The seriousness of and punishment for forgery is also based on a few factors. For example, forgery of official government documents is taken very seriously whereas a small monetary amount being taken out of perceived necessity with intent to pay back will likely be given more leniency by the courts.

Some states, like New York, have degrees of forgery that all have different definitions and punishments. It is important to know your own state’s individual laws so you can respond to 

What Do You Do If Someone Forges a Signature on a Contract?

Forging a signature is a serious legal issue, and must be dealt with appropriately. ramifications. 

For example, let’s say that an unauthorized signer gains access to your bank account and makes it appear that you agreed to a contract. It is important to act quickly upon the realization that someone has forged your signature in this case.

Immediately contact the party that received the fraudulent documentation or contract. This grants the recipient the opportunity to rectify past actions or stop any further damaging action that may occur from the forged contract. 

Although it depends on the recipient, there may be a certain time frame in which you need to report a forged document. For example, a bank may require that notification is provided within 60 days of discovering the unauthorized transaction or loan application on an account statement.

How Do I Report Signature Forgery to a Bank?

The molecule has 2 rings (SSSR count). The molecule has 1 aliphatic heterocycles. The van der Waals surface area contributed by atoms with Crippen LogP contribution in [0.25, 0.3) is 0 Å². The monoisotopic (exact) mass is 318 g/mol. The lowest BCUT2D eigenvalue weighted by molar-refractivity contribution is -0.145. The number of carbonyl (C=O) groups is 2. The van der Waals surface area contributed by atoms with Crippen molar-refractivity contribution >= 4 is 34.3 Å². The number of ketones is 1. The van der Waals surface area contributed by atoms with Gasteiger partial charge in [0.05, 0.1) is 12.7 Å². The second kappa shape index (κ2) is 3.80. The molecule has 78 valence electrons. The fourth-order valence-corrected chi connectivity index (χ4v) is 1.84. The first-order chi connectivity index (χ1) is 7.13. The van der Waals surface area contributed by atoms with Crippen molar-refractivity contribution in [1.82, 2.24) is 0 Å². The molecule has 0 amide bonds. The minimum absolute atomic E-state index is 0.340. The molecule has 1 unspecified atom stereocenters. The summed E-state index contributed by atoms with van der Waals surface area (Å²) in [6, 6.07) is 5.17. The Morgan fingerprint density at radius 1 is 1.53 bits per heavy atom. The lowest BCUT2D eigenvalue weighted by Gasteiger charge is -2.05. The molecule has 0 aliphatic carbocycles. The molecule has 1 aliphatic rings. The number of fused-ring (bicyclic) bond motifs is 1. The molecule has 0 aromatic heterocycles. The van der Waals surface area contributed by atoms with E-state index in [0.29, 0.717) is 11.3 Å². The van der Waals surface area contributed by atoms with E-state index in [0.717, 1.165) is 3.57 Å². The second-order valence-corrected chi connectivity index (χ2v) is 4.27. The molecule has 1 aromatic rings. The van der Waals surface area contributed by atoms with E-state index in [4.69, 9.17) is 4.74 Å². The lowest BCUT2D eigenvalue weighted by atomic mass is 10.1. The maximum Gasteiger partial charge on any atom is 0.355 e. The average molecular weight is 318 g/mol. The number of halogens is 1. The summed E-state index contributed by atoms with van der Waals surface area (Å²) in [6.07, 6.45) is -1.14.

A bank may require a written statement, with your real signature, in order to document that you believe a signature has been forged and that you are attesting to this under penalty of prosecution. This will also initiate the process of reversing any negative effects that may have been caused by the forged document. 

This statement will also release the receiving party of any responsibilities if the signature actually turns out to be authentic. To clarify, a bank may only consent to reimburse your money after you complete an affidavit which states that you believe that a signature has been forged.

This affidavit will allow the institution who has received the forged document to investigate the situation further. There are some cases in which legal help may be required to solve the problem.

For example, a party may attempt to sue you if you don't carry out the terms that were outlined in a contract that was forged but also signed by an authorized person at the other party. In these cases, you should consult an experienced contract review attorney and may need to attend court.

Sometimes a handwriting expert may have to be consulted in order to verify that a signature was definitely forged. Additionally, if a professional forged your signature while performing their typical work activities, you may need to contact an industry regulator. 

An example of this occurrence would be a real estate agent who signs off on a contract to sell your property, without your consent.

What To Do If Someone Forges Your Signature

If you need help resolving legal issues coming from a false signature on a contract, you can post your legal need on UpCounsel's marketplace. UpCounsel accepts only the top 5 percent of lawyers to its site. Lawyers on UpCounsel come from law schools such as Harvard Law and Yale Law and average 14 years of legal experience, including work with or on behalf of companies like Google, Menlo Ventures, and Airbnb.